Public officials' pay to increase by between 4% and 8%

2017-11-30 21:26
President Jacob Zuma. (Thuli Dlamini, Gallo Images, The Times, file)

President Jacob Zuma. (Thuli Dlamini, Gallo Images, The Times, file)

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Cape Town – President Jacob Zuma on Thursday announced annual salary increases for public office bearers for the 2017/18 financial year, and it is senior traditional leaders who will benefit the most.

After considering the recommendations of the Independent Commission for the Remuneration of Public Office Bearers and the performance of the economy Zuma accepted the commission's recommendations for all categories of public office bearers except magistrates, the Presidency said in a statement.

"Salaries and allowances of different categories of public office bearers are determined by the president after taking into account, among others, the recommendations of the Independent Commission for the Remuneration of Public Office Bearers," reads the statement.

The Magistrates Act requires magistrates' salaries to be approved by Parliament.

Zuma requested Parliament to approve the recommendation that magistrates' salaries be adjusted by 5.5%.

The adjustments accepted by the president are as follows:

  • 4%: Members of the national executive and deputy ministers, the Speaker and chairperson of the National Council of Provinces, and MECs and speakers of the provincial legislatures, and all judges;
  • 4.5%: Members of Parliament and provincial legislatures and kings and queens; 
  • 5% adjustment: Top leadership of the National House of Traditional Leaders (NHTL) and the Provincial House of Traditional Leaders (PHTL);
  • 6%: Full-time members of the NHTL and full-time members of the PHTL and sitting allowances for all members of the NHTL and the PHTL; and
  • 8%: Senior traditional leaders.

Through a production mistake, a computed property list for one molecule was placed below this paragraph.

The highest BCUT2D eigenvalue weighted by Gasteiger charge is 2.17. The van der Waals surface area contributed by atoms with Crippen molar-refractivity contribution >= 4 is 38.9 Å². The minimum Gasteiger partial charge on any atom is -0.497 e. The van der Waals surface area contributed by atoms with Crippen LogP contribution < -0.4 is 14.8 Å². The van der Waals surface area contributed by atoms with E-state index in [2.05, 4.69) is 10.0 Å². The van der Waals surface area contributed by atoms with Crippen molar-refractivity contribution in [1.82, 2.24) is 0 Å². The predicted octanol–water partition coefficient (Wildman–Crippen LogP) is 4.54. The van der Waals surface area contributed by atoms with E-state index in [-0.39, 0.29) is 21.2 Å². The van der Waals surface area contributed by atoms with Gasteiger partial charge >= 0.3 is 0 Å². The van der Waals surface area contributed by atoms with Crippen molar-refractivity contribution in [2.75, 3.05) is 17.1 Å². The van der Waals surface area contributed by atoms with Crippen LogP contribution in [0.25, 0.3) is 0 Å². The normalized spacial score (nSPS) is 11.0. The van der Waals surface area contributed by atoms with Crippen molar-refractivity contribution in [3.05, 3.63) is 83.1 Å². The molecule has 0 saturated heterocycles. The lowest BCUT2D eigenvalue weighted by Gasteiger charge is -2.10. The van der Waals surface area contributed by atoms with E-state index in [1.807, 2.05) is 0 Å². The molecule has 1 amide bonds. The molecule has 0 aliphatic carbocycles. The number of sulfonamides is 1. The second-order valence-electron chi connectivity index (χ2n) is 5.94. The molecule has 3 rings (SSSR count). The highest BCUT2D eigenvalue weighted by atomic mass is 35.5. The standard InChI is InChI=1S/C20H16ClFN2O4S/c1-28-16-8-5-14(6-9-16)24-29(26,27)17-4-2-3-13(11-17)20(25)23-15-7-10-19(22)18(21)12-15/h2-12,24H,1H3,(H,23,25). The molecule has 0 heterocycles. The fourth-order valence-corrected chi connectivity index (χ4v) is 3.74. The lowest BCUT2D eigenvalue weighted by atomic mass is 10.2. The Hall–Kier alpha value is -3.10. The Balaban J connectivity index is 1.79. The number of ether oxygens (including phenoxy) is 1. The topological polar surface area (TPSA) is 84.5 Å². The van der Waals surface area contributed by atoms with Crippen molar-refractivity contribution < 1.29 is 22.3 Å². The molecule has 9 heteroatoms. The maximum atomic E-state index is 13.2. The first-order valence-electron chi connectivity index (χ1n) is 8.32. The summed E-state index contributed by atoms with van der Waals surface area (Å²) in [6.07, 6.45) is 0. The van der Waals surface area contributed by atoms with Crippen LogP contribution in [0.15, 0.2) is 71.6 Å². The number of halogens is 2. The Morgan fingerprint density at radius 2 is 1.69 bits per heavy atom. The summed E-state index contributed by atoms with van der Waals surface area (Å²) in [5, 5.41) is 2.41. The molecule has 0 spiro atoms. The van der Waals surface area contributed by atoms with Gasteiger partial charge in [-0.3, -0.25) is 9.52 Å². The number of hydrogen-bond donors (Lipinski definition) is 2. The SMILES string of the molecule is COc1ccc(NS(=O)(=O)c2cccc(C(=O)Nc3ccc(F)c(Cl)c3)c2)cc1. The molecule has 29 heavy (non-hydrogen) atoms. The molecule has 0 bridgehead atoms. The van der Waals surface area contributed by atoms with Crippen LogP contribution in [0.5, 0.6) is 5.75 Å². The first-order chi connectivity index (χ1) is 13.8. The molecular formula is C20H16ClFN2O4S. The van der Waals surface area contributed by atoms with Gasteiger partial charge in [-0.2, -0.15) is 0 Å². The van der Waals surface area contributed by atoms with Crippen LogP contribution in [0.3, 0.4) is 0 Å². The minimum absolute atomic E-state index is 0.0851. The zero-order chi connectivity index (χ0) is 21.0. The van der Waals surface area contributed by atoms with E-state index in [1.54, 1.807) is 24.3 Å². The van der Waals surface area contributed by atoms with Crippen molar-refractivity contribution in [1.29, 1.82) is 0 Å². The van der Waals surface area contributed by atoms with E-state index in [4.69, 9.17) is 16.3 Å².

The commission further recommended the adjustment of the remuneration of headmen and headwomen to R106 106 and the extension of the medical aid benefits currently applicable to traditional leaders with effect from 01 April 2017.

'Impact of inflation better absorbed by higher-income earners'

In the commission's report, which was gazetted on October 27, the rationale for its recommendations is explained as follows:

"Consideration was given to the consultations with the finance ministry and the dire straits faced by the economy in general and the fiscus in particular. The current economic difficulties cannot be ignored and the majority of citizens are adversely affected by the poor economic growth rates and inflation.

"The commission further considered an average inflation-linked increase in order to protect salaries against the increased cost of living. However, due to the state of the economy and affordability, the commission resolved that the impact of inflation can be absorbed better by higher earners than lower earners. A proportionately lower adjustment would, therefore, be appropriate for higher earners. 

"It is believed that the remuneration levels of the highest earning POBs (public office bearers) provide them with a greater portion of disposable income, which can act as a buffer against the effects of inflation. The commission, therefore, agreed to consider appropriate adjustments to the remuneration of POBs on their salary band."

Last year Zuma accepted the commission's recommendation of no salary increases for top public office bearers "as a patriotic sacrifice", which included the executive, MPs and members of provincial legislatures, judges and mayors. 

That meant that Zuma's salary remained at just under R2.9m, while the deputy president and the Speaker continued to earn R2.7m and ministers just over R2m per annum.


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